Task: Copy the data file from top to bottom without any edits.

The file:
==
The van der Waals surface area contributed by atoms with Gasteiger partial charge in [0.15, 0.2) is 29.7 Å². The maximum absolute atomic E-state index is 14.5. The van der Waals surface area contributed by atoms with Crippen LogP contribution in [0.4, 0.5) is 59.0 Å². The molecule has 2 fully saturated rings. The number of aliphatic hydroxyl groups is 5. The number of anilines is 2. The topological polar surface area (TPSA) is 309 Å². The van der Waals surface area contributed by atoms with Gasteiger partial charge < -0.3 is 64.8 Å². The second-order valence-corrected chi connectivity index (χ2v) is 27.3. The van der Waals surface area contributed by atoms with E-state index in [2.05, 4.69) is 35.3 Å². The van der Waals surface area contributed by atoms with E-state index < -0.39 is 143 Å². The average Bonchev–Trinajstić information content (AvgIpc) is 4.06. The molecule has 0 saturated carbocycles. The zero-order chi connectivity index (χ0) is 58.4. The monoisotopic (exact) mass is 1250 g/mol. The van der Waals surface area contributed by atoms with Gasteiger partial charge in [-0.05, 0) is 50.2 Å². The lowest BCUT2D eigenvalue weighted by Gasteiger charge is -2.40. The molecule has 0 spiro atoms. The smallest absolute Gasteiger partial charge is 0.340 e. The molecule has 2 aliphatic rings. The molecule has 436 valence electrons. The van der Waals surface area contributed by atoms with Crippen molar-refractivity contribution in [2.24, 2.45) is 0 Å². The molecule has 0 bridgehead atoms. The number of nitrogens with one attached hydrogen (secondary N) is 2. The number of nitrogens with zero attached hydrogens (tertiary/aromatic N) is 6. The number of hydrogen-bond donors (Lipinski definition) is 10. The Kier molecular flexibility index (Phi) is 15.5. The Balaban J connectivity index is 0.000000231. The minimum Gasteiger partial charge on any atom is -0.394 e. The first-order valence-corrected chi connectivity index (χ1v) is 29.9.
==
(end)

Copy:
The van der Waals surface area contributed by atoms with Gasteiger partial charge in [0.15, 0.2) is 29.7 Å². The maximum absolute atomic E-state index is 14.5. The van der Waals surface area contributed by atoms with Crippen LogP contribution in [0.4, 0.5) is 59.0 Å². The molecule has 2 fully saturated rings. The number of aliphatic hydroxyl groups is 5. The number of anilines is 2. The topological polar surface area (TPSA) is 309 Å². The van der Waals surface area contributed by atoms with Gasteiger partial charge < -0.3 is 64.8 Å². The second-order valence-corrected chi connectivity index (χ2v) is 27.3. The van der Waals surface area contributed by atoms with E-state index in [2.05, 4.69) is 35.3 Å². The van der Waals surface area contributed by atoms with E-state index < -0.39 is 143 Å². The average Bonchev–Trinajstić information content (AvgIpc) is 4.06. The molecule has 0 saturated carbocycles. The zero-order chi connectivity index (χ0) is 58.4. The monoisotopic (exact) mass is 1250 g/mol. The van der Waals surface area contributed by atoms with Gasteiger partial charge in [-0.05, 0) is 50.2 Å². The lowest BCUT2D eigenvalue weighted by Gasteiger charge is -2.40. The molecule has 0 spiro atoms. The smallest absolute Gasteiger partial charge is 0.340 e. The molecule has 2 aliphatic rings. The molecule has 436 valence electrons. The van der Waals surface area contributed by atoms with Crippen molar-refractivity contribution in [2.24, 2.45) is 0 Å². The molecule has 0 bridgehead atoms. The number of nitrogens with one attached hydrogen (secondary N) is 2. The number of nitrogens with zero attached hydrogens (tertiary/aromatic N) is 6. The number of hydrogen-bond donors (Lipinski definition) is 10. The Kier molecular flexibility index (Phi) is 15.5. The Balaban J connectivity index is 0.000000231. The minimum Gasteiger partial charge on any atom is -0.394 e. The first-order valence-corrected chi connectivity index (χ1v) is 29.9.